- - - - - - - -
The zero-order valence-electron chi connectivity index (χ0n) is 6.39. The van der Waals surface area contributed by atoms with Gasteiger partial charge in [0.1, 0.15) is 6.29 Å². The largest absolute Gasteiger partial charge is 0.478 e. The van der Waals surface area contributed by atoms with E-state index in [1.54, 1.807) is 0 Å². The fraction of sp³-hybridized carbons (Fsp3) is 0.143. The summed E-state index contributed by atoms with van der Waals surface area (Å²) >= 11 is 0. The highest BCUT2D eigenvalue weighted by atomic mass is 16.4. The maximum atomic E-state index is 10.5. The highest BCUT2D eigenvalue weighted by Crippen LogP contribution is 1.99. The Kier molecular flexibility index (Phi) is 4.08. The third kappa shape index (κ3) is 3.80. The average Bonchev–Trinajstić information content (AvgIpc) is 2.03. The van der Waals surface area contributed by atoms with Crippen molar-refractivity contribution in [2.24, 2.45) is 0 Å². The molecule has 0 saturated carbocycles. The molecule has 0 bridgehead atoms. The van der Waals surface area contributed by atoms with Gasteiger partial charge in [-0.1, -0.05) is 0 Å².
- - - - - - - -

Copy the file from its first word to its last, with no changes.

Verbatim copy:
The zero-order valence-electron chi connectivity index (χ0n) is 6.39. The van der Waals surface area contributed by atoms with Gasteiger partial charge in [0.1, 0.15) is 6.29 Å². The largest absolute Gasteiger partial charge is 0.478 e. The van der Waals surface area contributed by atoms with E-state index in [1.54, 1.807) is 0 Å². The fraction of sp³-hybridized carbons (Fsp3) is 0.143. The summed E-state index contributed by atoms with van der Waals surface area (Å²) >= 11 is 0. The highest BCUT2D eigenvalue weighted by atomic mass is 16.4. The maximum atomic E-state index is 10.5. The highest BCUT2D eigenvalue weighted by Crippen LogP contribution is 1.99. The Kier molecular flexibility index (Phi) is 4.08. The third kappa shape index (κ3) is 3.80. The average Bonchev–Trinajstić information content (AvgIpc) is 2.03. The van der Waals surface area contributed by atoms with Crippen molar-refractivity contribution in [2.24, 2.45) is 0 Å². The molecule has 0 saturated carbocycles. The molecule has 0 bridgehead atoms. The van der Waals surface area contributed by atoms with Gasteiger partial charge in [-0.1, -0.05) is 0 Å².